In a nutshell
A top-heavy batting performance from Lahore Qalandars fought off Kumar Sangakkara in his best form since international retirement to seal a seven-run win. In an entertaining contest at the Sharjah Stadium, Brendon McCullum’s men struggled to deliver a knockout blow to their Karachi rivals, meaning the win looked narrower than it actually was. Karachi’s chase of 180 looked an uphill battle from the very start, with the beleaguered Chris Gayle holing out to long off in the second over off the bowling of fellow West Indian Sunil Narine. Karachi’s challenge, in truth, lasted all of one 101-run partnership between Sangakarra and Shoaib Malik. When the pair fell within five balls of each other, the chase swiftly faded.
Lahore’s T20 superstar McCullum’s lean run also continued, with the captain dragging a straight delivery on for a second successive duck, but the Qalandars demonstrated that the horror innings against Peshawar had not dissuaded them from going for their shots. Fakhar Zaman and Jason Roy shrugged off their captain’s departure to plunder 57 runs by the sixth over. Zaman barely noticed Roy’s dismissal, or indeed the end of the Powerplay, as he and Umar Akmal continued to swing from the hip. Karachi did not help themselves, dropping a pair of fairly routine catches that would have sent the pair packing earlier. By the end of the 13th over, Lahore were 125-4, and looked set for 200, and while they didn’t quite manage that, the 179 they did manage was too good in the end anyway.
Where the match was won
A slow start is often costly in any T20 contest, but chasing 180, it is almost decisive. Gayle looked a tortured shell of his usual self for all of his seven-ball stay at the crease, and Babar Azam played a lazy shot to gift third man an easy catch, pushing his side into a corner. Sangakarra began brightly, his timing as well as placement his vintage majestic self, but with Shoaib Malik also struggling early on, the Kings only mustered 60 runs in the first 9 overs. The innings really only burst into life off the back of a poor tenth over from Bilawal Bhatti, and 53 runs came off the next four overs. But the slow start had meant Karachi’s asking rate never really came down to a point when the pressure was off, and Sangakarra ultimately fell playing the high-risk cricket that was his side’s only option owing to their early sluggishness.
The men that won it
Narine, T20’s bowling equivalent of McCullum, has lived up to his billing all tournament. He was at his wily, unplayable best today, turning the ball sharply off the Sharjah surface with no batsman seeming to pick him up properly. It appeared as long as Lahore had him to turn to, they were ahead in the game. It helped, of course, that the two wickets he took were those of the explosive Gayle and Kieron Pollard, the latter’s cluelessness as he played all around an offspinner epitomising the lethal mystery Narine continues to carry in his arsenal.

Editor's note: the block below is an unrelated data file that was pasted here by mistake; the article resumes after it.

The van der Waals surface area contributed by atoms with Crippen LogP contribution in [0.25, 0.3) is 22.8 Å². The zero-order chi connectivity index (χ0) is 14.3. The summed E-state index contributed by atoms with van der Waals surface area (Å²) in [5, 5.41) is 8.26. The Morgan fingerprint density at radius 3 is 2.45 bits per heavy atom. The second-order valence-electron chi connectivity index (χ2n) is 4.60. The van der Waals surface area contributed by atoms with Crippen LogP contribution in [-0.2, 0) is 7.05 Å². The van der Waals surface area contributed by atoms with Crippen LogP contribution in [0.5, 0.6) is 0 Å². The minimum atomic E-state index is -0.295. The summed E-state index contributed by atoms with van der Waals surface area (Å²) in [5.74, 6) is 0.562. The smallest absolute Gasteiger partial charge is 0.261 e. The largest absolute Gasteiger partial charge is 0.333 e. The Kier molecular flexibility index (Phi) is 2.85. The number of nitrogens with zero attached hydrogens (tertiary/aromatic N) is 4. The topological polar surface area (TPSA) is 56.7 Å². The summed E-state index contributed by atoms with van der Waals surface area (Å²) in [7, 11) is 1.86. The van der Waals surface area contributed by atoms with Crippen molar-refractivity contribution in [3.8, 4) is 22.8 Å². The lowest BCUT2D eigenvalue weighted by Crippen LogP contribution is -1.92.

There was a particularly stark difference in the way both sides went about their fielding today. While Lahore looked sharp and alert under the stewardship of McCullum, taking their catches and hitting the stumps regularly, Karachi were sloppy. Zaman and Akmal had comfortable chances put down – the former, unhelpfully, by skipper Sangakarra – and Karachi regularly struggled to stop ones turning into twos. For a side that looks like it is threatened by being cut off from the other franchises in the race to the next round, they could ill-afford such untidiness, and in what turned out to be a seven-run loss, it might just have cost them dear.
The moment of the match
The abiding memory of this game will undoubtedly be the century stand between Karachi’s veterans Malik and Sangakarra, boasting a combined age of 74. Sangakarra’s lofted cover drive, in particular, is a shot worth the clichéd admission fee on its own. On consecutive deliveries off the unfortunate Yasir Shah in the thirteenth over, he showcased both his finesse and destructive power, timing the first over extra cover for four. Yasir went straighter next time, but was still brave enough to flight the ball generously. Fortune didn’t favour him, with the former Sri Lankan wicketkeeper slog-sweeping him – still gracefully, somehow – onto the Sharjah roof. It might not have been decisive, but it was certainly delightful.
Where they stand
Lahore’s up-and-down season continues, with McCullum’s men managing two wins and two losses. They have four points, and sit fourth in the table on net run rate. Karachi are yet to manage a win in their three games and, like much of their cricket so far, remain pointless.